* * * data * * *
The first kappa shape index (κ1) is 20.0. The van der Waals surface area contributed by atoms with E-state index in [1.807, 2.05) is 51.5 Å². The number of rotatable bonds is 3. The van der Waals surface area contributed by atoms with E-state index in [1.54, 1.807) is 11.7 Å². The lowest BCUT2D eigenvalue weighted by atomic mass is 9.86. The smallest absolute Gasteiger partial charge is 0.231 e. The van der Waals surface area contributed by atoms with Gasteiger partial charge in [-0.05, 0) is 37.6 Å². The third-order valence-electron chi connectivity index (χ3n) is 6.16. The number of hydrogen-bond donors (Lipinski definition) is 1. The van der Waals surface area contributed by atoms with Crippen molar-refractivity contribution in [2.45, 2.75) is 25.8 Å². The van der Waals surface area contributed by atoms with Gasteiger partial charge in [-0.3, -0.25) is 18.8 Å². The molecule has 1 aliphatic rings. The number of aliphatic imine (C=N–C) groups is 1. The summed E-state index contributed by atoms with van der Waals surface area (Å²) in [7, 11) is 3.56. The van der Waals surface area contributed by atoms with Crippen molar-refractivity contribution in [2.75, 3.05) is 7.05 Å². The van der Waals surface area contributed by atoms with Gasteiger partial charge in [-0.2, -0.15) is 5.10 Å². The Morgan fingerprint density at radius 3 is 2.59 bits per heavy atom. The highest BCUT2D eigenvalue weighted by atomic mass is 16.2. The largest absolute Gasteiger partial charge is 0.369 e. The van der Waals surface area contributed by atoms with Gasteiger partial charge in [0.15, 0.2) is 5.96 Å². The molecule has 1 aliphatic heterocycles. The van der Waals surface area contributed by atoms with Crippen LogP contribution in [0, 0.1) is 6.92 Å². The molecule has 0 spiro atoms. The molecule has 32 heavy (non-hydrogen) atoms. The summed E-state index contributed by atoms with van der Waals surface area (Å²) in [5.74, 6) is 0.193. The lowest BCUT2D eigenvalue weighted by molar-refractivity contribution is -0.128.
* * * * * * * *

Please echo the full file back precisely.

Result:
The first kappa shape index (κ1) is 20.0. The van der Waals surface area contributed by atoms with E-state index in [1.807, 2.05) is 51.5 Å². The number of rotatable bonds is 3. The van der Waals surface area contributed by atoms with E-state index in [1.54, 1.807) is 11.7 Å². The lowest BCUT2D eigenvalue weighted by atomic mass is 9.86. The smallest absolute Gasteiger partial charge is 0.231 e. The van der Waals surface area contributed by atoms with Gasteiger partial charge in [-0.05, 0) is 37.6 Å². The third-order valence-electron chi connectivity index (χ3n) is 6.16. The number of hydrogen-bond donors (Lipinski definition) is 1. The van der Waals surface area contributed by atoms with Crippen molar-refractivity contribution in [2.45, 2.75) is 25.8 Å². The van der Waals surface area contributed by atoms with Gasteiger partial charge in [-0.3, -0.25) is 18.8 Å². The molecule has 1 aliphatic rings. The number of aliphatic imine (C=N–C) groups is 1. The summed E-state index contributed by atoms with van der Waals surface area (Å²) in [7, 11) is 3.56. The van der Waals surface area contributed by atoms with Crippen molar-refractivity contribution in [2.75, 3.05) is 7.05 Å². The van der Waals surface area contributed by atoms with Gasteiger partial charge in [-0.2, -0.15) is 5.10 Å². The Morgan fingerprint density at radius 3 is 2.59 bits per heavy atom. The highest BCUT2D eigenvalue weighted by atomic mass is 16.2. The largest absolute Gasteiger partial charge is 0.369 e. The van der Waals surface area contributed by atoms with Gasteiger partial charge in [0.15, 0.2) is 5.96 Å². The molecule has 1 aliphatic heterocycles. The van der Waals surface area contributed by atoms with Crippen LogP contribution in [0, 0.1) is 6.92 Å². The molecule has 0 spiro atoms. The molecule has 32 heavy (non-hydrogen) atoms. The summed E-state index contributed by atoms with van der Waals surface area (Å²) in [5.74, 6) is 0.193. The lowest BCUT2D eigenvalue weighted by molar-refractivity contribution is -0.128.